FOR IMMEDIATE RELEASE
Director of Marketing, Wheaton Park District
630.510.4984 | firstname.lastname@example.org
September 03, 2020
For 20 years, Cosley Zoo has been doing its part to save the endangered Blanding’s turtle. As part of the DuPage Forest Preserve District’s Blanding’s Turtle Head Start Program, Cosley Zoo’s dedicated team of zookeepers rears young turtles for release. Since the start of the program, more than 3,000 Blanding’s turtles have been released back into the wilds of DuPage County.
On Friday, August 21, Cosley Zoo released 55 yearling turtles. Due to careful management, these yearling turtles are closer in size to 2 or 3-year-old Blanding’s turtles. Their larger size will help them to avoid being preyed upon, one of their biggest challenges as hatchlings in the wild.
“Cosley Zoo is, above all, a conservation organization, and we could not be more pleased that, along with the assistance of several partners, we have been able to have such a significant and positive impact on the population of the Blanding’s turtle right here in DuPage County. Knowing that we are helping to ensure the continued survival of this Illinois endangered species is extremely fulfilling”, said Sue Wahlgren, Director of Cosley Zoo.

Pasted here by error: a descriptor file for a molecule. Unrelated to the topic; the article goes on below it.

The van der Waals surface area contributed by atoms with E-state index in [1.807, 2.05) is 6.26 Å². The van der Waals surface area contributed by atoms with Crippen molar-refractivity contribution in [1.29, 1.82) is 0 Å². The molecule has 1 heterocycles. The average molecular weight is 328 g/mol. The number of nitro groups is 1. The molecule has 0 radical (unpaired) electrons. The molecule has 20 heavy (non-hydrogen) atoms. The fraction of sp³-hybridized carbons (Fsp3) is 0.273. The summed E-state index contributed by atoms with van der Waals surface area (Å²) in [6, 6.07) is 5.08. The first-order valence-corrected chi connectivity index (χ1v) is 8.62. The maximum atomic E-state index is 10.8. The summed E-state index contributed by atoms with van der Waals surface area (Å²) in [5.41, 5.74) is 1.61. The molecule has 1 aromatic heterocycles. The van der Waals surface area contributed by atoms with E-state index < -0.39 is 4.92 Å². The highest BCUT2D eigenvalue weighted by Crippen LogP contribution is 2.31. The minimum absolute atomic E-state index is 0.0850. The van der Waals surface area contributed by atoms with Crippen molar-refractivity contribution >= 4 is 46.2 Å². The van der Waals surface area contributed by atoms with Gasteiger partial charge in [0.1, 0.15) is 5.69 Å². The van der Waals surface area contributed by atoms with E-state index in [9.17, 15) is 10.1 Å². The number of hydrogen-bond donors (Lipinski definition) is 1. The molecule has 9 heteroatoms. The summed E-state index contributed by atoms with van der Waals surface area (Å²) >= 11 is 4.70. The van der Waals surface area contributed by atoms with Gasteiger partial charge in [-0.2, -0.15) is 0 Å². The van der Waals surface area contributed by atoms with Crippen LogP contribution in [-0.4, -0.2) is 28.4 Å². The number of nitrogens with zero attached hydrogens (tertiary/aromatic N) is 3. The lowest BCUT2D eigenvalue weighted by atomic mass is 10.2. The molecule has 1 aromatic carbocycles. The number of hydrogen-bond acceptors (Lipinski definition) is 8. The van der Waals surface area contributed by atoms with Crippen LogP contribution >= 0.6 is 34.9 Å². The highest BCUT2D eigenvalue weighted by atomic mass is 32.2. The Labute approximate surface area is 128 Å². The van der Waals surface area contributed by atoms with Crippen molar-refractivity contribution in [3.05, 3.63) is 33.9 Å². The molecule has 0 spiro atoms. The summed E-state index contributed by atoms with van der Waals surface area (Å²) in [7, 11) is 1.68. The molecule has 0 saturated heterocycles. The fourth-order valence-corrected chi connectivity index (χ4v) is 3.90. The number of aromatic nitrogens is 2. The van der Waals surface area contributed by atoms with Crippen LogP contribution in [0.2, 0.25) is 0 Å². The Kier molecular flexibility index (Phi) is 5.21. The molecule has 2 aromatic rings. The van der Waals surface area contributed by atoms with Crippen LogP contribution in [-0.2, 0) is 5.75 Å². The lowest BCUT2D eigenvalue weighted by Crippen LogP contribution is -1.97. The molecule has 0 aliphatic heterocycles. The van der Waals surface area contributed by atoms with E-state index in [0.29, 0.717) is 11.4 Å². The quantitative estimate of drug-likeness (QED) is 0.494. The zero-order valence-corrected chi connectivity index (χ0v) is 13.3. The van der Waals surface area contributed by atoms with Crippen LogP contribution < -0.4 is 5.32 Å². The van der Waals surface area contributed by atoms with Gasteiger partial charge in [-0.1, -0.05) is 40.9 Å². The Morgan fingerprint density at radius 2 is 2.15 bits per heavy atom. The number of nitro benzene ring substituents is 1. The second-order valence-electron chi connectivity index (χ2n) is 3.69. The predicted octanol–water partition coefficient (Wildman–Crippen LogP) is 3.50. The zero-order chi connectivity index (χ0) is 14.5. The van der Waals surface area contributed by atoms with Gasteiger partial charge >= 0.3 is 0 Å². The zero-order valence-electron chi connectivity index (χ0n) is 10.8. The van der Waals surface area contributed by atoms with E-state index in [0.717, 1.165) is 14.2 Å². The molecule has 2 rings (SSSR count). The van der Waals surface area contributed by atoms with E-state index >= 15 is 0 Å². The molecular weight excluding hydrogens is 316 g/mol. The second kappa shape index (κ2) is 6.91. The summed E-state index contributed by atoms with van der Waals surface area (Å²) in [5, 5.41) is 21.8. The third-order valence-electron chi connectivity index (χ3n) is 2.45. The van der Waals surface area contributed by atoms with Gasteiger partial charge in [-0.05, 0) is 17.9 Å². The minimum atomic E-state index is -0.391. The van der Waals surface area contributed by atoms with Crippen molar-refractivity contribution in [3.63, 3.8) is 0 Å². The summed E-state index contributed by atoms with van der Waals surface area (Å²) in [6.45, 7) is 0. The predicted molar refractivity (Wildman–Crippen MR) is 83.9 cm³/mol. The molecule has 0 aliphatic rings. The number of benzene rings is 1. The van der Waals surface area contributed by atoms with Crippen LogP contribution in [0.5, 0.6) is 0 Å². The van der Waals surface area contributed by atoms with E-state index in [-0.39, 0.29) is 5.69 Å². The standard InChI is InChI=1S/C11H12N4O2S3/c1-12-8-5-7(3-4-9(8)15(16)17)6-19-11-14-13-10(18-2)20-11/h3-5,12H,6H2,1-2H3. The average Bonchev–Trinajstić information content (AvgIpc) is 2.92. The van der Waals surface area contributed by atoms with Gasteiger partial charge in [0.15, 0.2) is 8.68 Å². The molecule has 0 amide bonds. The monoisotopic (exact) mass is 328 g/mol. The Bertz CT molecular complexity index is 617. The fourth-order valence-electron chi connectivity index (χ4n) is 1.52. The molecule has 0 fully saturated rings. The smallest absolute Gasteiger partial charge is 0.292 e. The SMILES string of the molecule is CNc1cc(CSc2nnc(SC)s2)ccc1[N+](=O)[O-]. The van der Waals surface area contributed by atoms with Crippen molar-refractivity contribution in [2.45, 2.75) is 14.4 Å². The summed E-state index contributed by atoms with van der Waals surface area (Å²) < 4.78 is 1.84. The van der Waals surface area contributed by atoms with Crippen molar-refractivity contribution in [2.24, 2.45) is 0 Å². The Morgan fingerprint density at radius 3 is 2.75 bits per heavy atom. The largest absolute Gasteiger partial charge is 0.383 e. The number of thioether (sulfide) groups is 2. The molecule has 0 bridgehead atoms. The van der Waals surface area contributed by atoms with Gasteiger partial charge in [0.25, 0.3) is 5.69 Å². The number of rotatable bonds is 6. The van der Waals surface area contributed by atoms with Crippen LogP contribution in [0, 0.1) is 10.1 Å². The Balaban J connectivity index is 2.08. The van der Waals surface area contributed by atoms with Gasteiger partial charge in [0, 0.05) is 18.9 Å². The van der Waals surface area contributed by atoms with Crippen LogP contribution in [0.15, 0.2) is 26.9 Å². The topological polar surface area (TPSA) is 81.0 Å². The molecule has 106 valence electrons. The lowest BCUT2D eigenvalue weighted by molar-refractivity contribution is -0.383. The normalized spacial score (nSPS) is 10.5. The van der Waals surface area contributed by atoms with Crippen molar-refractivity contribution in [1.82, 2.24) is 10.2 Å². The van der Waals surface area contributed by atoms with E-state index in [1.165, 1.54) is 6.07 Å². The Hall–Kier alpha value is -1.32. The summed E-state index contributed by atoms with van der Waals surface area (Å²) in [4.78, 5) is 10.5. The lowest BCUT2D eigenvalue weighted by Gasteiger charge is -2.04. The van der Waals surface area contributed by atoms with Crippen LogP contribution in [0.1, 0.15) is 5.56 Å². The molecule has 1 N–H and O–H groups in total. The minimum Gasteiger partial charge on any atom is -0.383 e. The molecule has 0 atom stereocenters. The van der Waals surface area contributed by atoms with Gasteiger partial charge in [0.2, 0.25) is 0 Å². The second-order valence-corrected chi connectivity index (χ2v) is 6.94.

The turtles are housed in water-filled tubs in Cosley Zoo’s Conservation Room. As releasable animals, they are not on public exhibition, but there are cameras in the room which send live video to a monitor located in the barn aisle that can be viewed by the public.
While the turtles are living at Cosley Zoo, zookeepers provide them with food that mimics their diet in the wild, making sure they know how to catch and eat live prey (such as worms and crayfish) so they can survive on their own. Prior to their release, turtles are microchipped so they may be identified if they are found later in life by biologists.
Blanding’s turtles are semi-aquatic turtles and native to central and eastern parts of Canada and the United States. Blanding’s turtles prefer shallow, clear, standing water with abundant aquatic vegetation, but they can also be found in almost any type of water body.
To learn more or support Cosley Zoo’s ongoing conservation efforts, click here.